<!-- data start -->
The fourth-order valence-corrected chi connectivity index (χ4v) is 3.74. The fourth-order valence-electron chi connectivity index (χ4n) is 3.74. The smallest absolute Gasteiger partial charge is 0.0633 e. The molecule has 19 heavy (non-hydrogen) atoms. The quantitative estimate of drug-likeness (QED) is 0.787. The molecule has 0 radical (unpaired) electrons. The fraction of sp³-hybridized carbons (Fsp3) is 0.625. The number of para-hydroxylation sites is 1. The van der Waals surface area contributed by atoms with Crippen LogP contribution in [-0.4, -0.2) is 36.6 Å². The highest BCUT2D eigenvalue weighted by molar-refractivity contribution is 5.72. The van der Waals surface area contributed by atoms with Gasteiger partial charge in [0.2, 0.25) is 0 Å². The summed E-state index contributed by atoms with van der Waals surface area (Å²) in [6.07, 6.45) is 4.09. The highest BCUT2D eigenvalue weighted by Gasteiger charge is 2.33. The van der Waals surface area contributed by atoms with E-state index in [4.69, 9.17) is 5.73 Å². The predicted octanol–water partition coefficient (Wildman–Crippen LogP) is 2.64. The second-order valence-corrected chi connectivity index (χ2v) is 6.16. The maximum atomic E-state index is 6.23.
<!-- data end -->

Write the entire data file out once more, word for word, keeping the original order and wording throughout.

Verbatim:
The fourth-order valence-corrected chi connectivity index (χ4v) is 3.74. The fourth-order valence-electron chi connectivity index (χ4n) is 3.74. The smallest absolute Gasteiger partial charge is 0.0633 e. The molecule has 19 heavy (non-hydrogen) atoms. The quantitative estimate of drug-likeness (QED) is 0.787. The molecule has 0 radical (unpaired) electrons. The fraction of sp³-hybridized carbons (Fsp3) is 0.625. The number of para-hydroxylation sites is 1. The van der Waals surface area contributed by atoms with Crippen LogP contribution in [-0.4, -0.2) is 36.6 Å². The highest BCUT2D eigenvalue weighted by molar-refractivity contribution is 5.72. The van der Waals surface area contributed by atoms with Gasteiger partial charge in [0.2, 0.25) is 0 Å². The summed E-state index contributed by atoms with van der Waals surface area (Å²) in [6.07, 6.45) is 4.09. The highest BCUT2D eigenvalue weighted by Gasteiger charge is 2.33. The van der Waals surface area contributed by atoms with E-state index in [4.69, 9.17) is 5.73 Å². The predicted octanol–water partition coefficient (Wildman–Crippen LogP) is 2.64. The second-order valence-corrected chi connectivity index (χ2v) is 6.16. The maximum atomic E-state index is 6.23.